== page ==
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Elite KL club denies space for intellectual forum after pressure

 | November 13, 2017

The Royal Selangor Golf Club confirms they have been approached by religious authorities.


KUALA LUMPUR: One of the country’s most exclusive clubs has been pressured by Islamic authorities into rejecting a booking to hold a private function featuring a prominent US academic next month, FMT has learned.

The Royal Selangor Golf Club (RSGC) in Kuala Lumpur confirmed that they were forced into rejecting a forum next month featuring prominent US-based scholar Nader Hashemi (pic above), so as not to be seen as going against religious authorities.

“The latest information we’ve received is that the club has to screen through all events regarding religion so the club has decided to just say no to all religious events for the moment,” RSGC service and operations manager, Eric Ilyas Lim told FMT.

RSGC, one of the oldest elite clubs located in the heart of Kuala Lumpur, had in the past played host to several events organised by the Islamic Renaissance Front (IRF) and G25, the grouping of prominent former civil servants, some of whom are members of the club.

In August, Indonesian scholar Mun’im Sirry, was accused of questioning the origins of the Quran, leading the Department of Islamic Development (Jakim) to label him “deviant”, after delivering a lecture at the forum “Moderation in the Quran: Between Two Extremes”, held at RSGC.

A month later, officers from the Federal Territory Islamic Department (Jawi) arrested prominent Turkish author Mustafa Akyol, following his speech on apostasy at a forum organised by IRF and G25.

Jawi said Akyol had violated an offence under the Syariah Criminal Offences (Federal Territories) Act which requires Islamic speakers to get “tauliah” – a rule normally applicable to those who speak on Islam in mosques and suraus.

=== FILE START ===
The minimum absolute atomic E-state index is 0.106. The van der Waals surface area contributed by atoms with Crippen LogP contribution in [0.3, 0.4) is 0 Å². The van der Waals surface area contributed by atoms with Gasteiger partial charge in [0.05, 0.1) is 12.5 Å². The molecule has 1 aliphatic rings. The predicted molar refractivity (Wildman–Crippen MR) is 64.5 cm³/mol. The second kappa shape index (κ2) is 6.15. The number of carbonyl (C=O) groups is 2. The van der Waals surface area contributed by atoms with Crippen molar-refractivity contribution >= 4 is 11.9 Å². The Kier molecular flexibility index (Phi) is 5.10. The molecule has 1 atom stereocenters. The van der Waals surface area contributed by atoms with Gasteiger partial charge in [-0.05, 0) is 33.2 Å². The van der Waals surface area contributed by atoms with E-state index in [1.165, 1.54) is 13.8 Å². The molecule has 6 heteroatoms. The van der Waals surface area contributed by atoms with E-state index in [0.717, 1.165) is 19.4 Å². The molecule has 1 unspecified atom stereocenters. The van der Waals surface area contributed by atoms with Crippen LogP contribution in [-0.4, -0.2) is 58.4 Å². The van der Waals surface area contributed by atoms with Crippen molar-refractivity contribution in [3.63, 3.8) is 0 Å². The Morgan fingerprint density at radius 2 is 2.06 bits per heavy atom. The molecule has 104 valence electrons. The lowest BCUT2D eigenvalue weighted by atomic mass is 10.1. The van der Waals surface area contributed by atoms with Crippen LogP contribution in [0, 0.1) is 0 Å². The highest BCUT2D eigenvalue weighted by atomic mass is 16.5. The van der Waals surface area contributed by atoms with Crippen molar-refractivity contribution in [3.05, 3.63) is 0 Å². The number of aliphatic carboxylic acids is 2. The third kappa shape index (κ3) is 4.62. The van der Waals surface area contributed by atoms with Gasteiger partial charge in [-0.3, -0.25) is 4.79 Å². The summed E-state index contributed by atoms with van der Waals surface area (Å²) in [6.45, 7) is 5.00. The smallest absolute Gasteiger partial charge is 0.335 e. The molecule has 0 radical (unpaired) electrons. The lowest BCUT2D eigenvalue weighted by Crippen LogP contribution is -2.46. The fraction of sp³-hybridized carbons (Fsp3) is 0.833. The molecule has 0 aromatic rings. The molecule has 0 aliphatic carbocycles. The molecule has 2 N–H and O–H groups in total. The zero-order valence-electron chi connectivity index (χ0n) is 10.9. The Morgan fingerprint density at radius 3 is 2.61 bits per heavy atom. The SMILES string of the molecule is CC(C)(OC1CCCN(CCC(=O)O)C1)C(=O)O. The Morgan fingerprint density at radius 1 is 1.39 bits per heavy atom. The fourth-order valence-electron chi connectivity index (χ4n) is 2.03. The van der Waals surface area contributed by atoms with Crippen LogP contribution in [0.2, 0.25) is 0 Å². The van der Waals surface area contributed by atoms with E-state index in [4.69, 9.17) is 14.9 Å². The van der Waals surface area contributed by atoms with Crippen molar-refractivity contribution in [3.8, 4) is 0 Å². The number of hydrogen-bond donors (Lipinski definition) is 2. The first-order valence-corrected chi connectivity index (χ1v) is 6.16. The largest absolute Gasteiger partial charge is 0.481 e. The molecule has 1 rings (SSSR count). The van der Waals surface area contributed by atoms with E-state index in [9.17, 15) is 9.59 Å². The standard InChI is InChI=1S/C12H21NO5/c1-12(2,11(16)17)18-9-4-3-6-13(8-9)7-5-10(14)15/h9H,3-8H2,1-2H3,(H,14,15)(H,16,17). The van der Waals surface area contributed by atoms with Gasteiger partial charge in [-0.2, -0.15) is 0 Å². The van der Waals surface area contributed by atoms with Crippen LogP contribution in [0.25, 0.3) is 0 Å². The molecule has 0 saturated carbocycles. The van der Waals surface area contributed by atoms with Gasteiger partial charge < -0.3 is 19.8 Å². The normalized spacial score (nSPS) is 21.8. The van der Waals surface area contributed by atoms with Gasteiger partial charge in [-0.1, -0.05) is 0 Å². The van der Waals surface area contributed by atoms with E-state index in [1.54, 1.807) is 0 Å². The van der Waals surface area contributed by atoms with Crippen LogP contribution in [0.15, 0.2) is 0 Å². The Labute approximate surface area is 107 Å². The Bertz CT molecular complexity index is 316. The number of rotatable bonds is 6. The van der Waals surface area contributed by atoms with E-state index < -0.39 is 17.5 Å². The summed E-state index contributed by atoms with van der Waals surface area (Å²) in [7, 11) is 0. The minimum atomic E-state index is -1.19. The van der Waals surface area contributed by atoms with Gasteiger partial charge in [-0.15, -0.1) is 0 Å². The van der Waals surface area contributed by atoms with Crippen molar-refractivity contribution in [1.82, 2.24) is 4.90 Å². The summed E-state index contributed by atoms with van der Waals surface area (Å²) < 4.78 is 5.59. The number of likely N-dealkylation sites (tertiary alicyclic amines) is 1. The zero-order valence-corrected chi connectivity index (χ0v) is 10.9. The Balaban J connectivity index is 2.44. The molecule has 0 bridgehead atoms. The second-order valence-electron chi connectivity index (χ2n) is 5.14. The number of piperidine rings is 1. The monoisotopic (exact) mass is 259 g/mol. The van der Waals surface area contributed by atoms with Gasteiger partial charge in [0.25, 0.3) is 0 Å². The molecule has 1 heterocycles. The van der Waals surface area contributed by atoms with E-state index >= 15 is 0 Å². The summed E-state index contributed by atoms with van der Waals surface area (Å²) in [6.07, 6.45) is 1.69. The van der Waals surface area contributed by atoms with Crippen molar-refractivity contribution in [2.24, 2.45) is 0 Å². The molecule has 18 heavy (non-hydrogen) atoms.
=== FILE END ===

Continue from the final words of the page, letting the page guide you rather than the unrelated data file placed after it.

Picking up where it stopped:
Akyol had said he was puzzled by the requirement. “I didn’t think that what I was doing was teaching religion because I didn’t speak as an imam or a mufti and I didn’t speak to a religious community. I spoke at an academic conference and I referred to different views on apostasy as someone who has researched the literature on this topic in the Muslim world,” he told FMT following an 18-hour detention on Sep 25.

Jawi condemned for ‘gung-ho’ style

Last month, Putrajaya confirmed that the “tauliah” was a condition applied to all speakers.

“Every speaker wanting to hold programmes in the form of lectures in Malaysia must get permission and credentials from the state religious department or the relevant state mufti,” the minister in charge of religious affairs Jamil Khir Baharom told the Dewan Rakyat when asked if public lectures on Islam including in universities must also get clearance from the authorities.

When contacted, G25 executive secretary Jasmine Zulkifli told FMT that organisers were in the process of searching for another venue to hold the forum

“The event will still take place, it’s just that we now have to search for a different place to hold it,” she said.

IRF director Dr Ahmad Farouk Musa blames the decision by RSGC on religious authorities’ interference in the academic sphere.

“To me this is a good way of saying how the gung-ho style of Jawi enforcement officers raiding an intellectual forum has caused such a negative impact on the management of a prestigious Golf Club,” said Farouk, who was also questioned last month for hosting Akyol.

“Even the club management has failed to see the distinction that the forums and seminars that have been carried out were not religious events but intellectual discussions. The lines were blurred by the mafia-like actions of the Jawi enforcement officers,” he told FMT.


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